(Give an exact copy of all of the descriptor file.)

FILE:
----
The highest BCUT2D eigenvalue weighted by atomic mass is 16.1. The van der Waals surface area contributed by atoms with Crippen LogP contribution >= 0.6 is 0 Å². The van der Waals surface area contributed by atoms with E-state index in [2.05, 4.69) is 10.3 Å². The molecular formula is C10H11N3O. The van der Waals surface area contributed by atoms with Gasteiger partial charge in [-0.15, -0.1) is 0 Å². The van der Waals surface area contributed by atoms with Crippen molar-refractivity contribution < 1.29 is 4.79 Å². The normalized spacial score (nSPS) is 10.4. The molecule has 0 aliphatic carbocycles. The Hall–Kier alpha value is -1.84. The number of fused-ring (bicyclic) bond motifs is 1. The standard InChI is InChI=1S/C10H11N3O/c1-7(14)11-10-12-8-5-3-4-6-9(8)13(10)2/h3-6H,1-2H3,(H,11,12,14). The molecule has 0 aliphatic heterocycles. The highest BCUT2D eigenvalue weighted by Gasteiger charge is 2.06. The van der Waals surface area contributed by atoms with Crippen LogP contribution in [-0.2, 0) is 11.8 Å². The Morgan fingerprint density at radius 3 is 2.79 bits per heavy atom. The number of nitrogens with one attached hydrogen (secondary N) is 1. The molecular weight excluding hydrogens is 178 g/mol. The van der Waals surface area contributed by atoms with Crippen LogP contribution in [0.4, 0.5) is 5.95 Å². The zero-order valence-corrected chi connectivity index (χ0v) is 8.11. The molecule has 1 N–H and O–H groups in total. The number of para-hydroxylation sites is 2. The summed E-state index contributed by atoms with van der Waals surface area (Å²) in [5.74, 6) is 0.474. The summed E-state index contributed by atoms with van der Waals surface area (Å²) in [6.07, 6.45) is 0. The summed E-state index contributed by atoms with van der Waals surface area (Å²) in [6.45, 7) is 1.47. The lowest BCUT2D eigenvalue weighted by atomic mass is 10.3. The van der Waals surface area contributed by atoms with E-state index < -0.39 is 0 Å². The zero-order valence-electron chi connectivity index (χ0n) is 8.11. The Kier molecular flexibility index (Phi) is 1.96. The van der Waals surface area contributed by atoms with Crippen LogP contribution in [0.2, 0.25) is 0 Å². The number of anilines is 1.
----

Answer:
The highest BCUT2D eigenvalue weighted by atomic mass is 16.1. The van der Waals surface area contributed by atoms with Crippen LogP contribution >= 0.6 is 0 Å². The van der Waals surface area contributed by atoms with E-state index in [2.05, 4.69) is 10.3 Å². The molecular formula is C10H11N3O. The van der Waals surface area contributed by atoms with Gasteiger partial charge in [-0.15, -0.1) is 0 Å². The van der Waals surface area contributed by atoms with Crippen molar-refractivity contribution < 1.29 is 4.79 Å². The normalized spacial score (nSPS) is 10.4. The molecule has 0 aliphatic carbocycles. The Hall–Kier alpha value is -1.84. The number of fused-ring (bicyclic) bond motifs is 1. The standard InChI is InChI=1S/C10H11N3O/c1-7(14)11-10-12-8-5-3-4-6-9(8)13(10)2/h3-6H,1-2H3,(H,11,12,14). The molecule has 0 aliphatic heterocycles. The highest BCUT2D eigenvalue weighted by Gasteiger charge is 2.06. The van der Waals surface area contributed by atoms with Crippen LogP contribution in [-0.2, 0) is 11.8 Å². The Morgan fingerprint density at radius 3 is 2.79 bits per heavy atom. The number of nitrogens with one attached hydrogen (secondary N) is 1. The molecular weight excluding hydrogens is 178 g/mol. The van der Waals surface area contributed by atoms with Crippen LogP contribution in [0.4, 0.5) is 5.95 Å². The zero-order valence-corrected chi connectivity index (χ0v) is 8.11. The molecule has 1 N–H and O–H groups in total. The number of para-hydroxylation sites is 2. The summed E-state index contributed by atoms with van der Waals surface area (Å²) in [5.74, 6) is 0.474. The summed E-state index contributed by atoms with van der Waals surface area (Å²) in [6.07, 6.45) is 0. The summed E-state index contributed by atoms with van der Waals surface area (Å²) in [6.45, 7) is 1.47. The lowest BCUT2D eigenvalue weighted by atomic mass is 10.3. The van der Waals surface area contributed by atoms with E-state index < -0.39 is 0 Å². The zero-order valence-electron chi connectivity index (χ0n) is 8.11. The Kier molecular flexibility index (Phi) is 1.96. The van der Waals surface area contributed by atoms with Crippen LogP contribution in [0.2, 0.25) is 0 Å². The number of anilines is 1.